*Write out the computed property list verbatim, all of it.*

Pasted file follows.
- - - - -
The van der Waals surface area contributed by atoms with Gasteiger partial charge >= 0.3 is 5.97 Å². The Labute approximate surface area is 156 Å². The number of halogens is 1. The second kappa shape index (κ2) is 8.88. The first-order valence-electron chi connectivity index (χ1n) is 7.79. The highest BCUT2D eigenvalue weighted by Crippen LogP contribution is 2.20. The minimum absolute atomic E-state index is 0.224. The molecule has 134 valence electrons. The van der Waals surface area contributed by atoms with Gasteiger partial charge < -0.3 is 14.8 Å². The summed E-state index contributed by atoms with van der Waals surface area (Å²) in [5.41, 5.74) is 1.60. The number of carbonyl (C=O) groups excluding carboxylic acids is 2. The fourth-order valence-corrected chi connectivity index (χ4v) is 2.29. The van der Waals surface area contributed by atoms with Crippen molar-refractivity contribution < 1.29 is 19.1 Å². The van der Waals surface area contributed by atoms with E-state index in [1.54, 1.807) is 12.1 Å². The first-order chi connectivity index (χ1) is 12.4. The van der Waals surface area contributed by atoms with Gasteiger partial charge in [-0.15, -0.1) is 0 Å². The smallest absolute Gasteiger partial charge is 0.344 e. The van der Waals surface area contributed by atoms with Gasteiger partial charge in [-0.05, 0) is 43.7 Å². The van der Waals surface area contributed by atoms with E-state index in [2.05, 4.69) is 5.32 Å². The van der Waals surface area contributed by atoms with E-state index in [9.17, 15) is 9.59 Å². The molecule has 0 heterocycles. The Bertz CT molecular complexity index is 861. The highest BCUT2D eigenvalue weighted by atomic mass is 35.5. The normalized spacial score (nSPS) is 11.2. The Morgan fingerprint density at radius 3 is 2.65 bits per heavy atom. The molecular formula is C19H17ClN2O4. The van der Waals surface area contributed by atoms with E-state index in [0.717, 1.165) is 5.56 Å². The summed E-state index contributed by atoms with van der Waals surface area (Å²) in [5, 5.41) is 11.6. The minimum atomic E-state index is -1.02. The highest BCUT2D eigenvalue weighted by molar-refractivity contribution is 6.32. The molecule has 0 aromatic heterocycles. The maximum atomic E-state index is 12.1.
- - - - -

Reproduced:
The van der Waals surface area contributed by atoms with Gasteiger partial charge >= 0.3 is 5.97 Å². The Labute approximate surface area is 156 Å². The number of halogens is 1. The second kappa shape index (κ2) is 8.88. The first-order valence-electron chi connectivity index (χ1n) is 7.79. The highest BCUT2D eigenvalue weighted by Crippen LogP contribution is 2.20. The minimum absolute atomic E-state index is 0.224. The molecule has 134 valence electrons. The van der Waals surface area contributed by atoms with Gasteiger partial charge < -0.3 is 14.8 Å². The summed E-state index contributed by atoms with van der Waals surface area (Å²) in [5.41, 5.74) is 1.60. The number of carbonyl (C=O) groups excluding carboxylic acids is 2. The fourth-order valence-corrected chi connectivity index (χ4v) is 2.29. The van der Waals surface area contributed by atoms with Crippen molar-refractivity contribution < 1.29 is 19.1 Å². The van der Waals surface area contributed by atoms with E-state index in [1.54, 1.807) is 12.1 Å². The first-order chi connectivity index (χ1) is 12.4. The van der Waals surface area contributed by atoms with Gasteiger partial charge in [-0.15, -0.1) is 0 Å². The smallest absolute Gasteiger partial charge is 0.344 e. The van der Waals surface area contributed by atoms with Gasteiger partial charge in [-0.05, 0) is 43.7 Å². The van der Waals surface area contributed by atoms with E-state index in [2.05, 4.69) is 5.32 Å². The van der Waals surface area contributed by atoms with E-state index in [9.17, 15) is 9.59 Å². The molecule has 0 heterocycles. The Bertz CT molecular complexity index is 861. The highest BCUT2D eigenvalue weighted by atomic mass is 35.5. The normalized spacial score (nSPS) is 11.2. The Morgan fingerprint density at radius 3 is 2.65 bits per heavy atom. The molecular formula is C19H17ClN2O4. The van der Waals surface area contributed by atoms with E-state index in [0.717, 1.165) is 5.56 Å². The summed E-state index contributed by atoms with van der Waals surface area (Å²) in [5, 5.41) is 11.6. The minimum atomic E-state index is -1.02. The highest BCUT2D eigenvalue weighted by molar-refractivity contribution is 6.32. The molecule has 0 aromatic heterocycles. The maximum atomic E-state index is 12.1.